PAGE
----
Regulations in the US may seem like making progress as the US Securities and Exchange Commission decided to review the recently rejected Bitcoin-ETF applications, but things are looking different in China. In China, the government is going after crypto-related activities in its renewed efforts to eliminate cryptocurrencies in the country.
One of the reasons for China banning cryptocurrencies is because of the possibility of capital outflow considering the volatile nature of cryptocurrencies.
Three Tech Giants Hit By China’s Regulatory Clampdown on Cryptos
A few days ago, Chinese authorities ordered hotels and malls to stop hosting crypto-related events. And now, China’s three biggest tech companies have been targeted by authorities. Baidu, Alibaba, and Tencent needed to shut down its crypto-related activities in order to meet the new regulations set by the Chinese regulators.
Baidu, China’s most dominant search engine, was forced to shut down some crypto-related chat rooms. These chatrooms included “Digital Currency Bar” and “Virtual Currency Bar”. A quick search of the two online forums and you will see that it has been temporarily closed. According to a spokesperson at Baidu, these online forums are closed “in accordance with relevant laws, regulations and policies”.
As for Tencent and Alibaba, both companies are now cracking down on its transactions related to digital currency found on their mobile payment services. In addition to this, Tencent is going to ban crypto trading on its social app WeChat. It is going to perform real-time monitoring of the daily transactions and block suspicious transactions.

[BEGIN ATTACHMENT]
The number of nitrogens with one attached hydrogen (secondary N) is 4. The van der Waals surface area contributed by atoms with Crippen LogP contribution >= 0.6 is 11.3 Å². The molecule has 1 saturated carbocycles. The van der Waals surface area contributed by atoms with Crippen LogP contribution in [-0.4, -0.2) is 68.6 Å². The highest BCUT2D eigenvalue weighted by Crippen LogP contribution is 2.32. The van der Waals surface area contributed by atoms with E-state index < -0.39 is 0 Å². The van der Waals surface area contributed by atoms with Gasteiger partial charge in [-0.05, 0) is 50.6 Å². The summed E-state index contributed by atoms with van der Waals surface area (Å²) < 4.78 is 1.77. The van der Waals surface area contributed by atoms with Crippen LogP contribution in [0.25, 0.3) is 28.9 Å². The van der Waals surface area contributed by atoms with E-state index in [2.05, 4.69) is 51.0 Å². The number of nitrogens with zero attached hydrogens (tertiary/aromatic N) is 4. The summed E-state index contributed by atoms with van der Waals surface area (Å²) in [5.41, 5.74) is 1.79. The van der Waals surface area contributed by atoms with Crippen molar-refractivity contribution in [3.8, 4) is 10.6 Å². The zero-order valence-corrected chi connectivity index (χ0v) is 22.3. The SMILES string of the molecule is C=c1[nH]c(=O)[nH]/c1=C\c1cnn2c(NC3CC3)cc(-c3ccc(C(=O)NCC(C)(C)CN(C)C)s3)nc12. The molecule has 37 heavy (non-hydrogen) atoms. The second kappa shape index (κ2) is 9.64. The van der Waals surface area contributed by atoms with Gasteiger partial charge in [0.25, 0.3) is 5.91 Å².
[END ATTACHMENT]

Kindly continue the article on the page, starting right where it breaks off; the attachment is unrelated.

As for Alibaba, Ant Financial will ban accounts on its internet-payment platform Alipay once they discovered that it is involved in crypto trading. However, both Alibaba and Tencent didn’t give further details about how they are going to monitor crypto trading activities.
China started to ban crypto exchanges as well as initial coin offerings last September 2017. In effect, many crypto-related businesses transferred from China to other crypto-friendly countries such as Malta.
Also, China targeted crypto mining companies. Today, there are mining companies from China that were forced to find a place where they can continue their mining activities. Among countries popular among Chinese miners include Canada.
On Friday, Chinese regulators including the Chinese Central Bank announced that the public should be warned regarding illegal fundraising activities with names such as “blockchain” and “virtual currency”. Also, regulators warned citizens regarding crypto trading activities done on online chat services, offshore exchanges, and investment tools that promise high returns with low risks. The notice said that “Such activities are a gimmick of ‘financial innovation’ but Ponzi schemes in the essence”.
Also, Chinese authorities blocked online access to websites of 124 offshore crypto exchange desks. Though none of the companies received any orders or any reason for the clampdown, there are those who speculate that it is part of the continued effort of China to ban crypto-related activities.
It is also common for China to revisit past regulatory changes one year after it has been made in order to reassess its effectiveness. And so far, it is clear that China is serious about eliminating crypto-related activities in the country.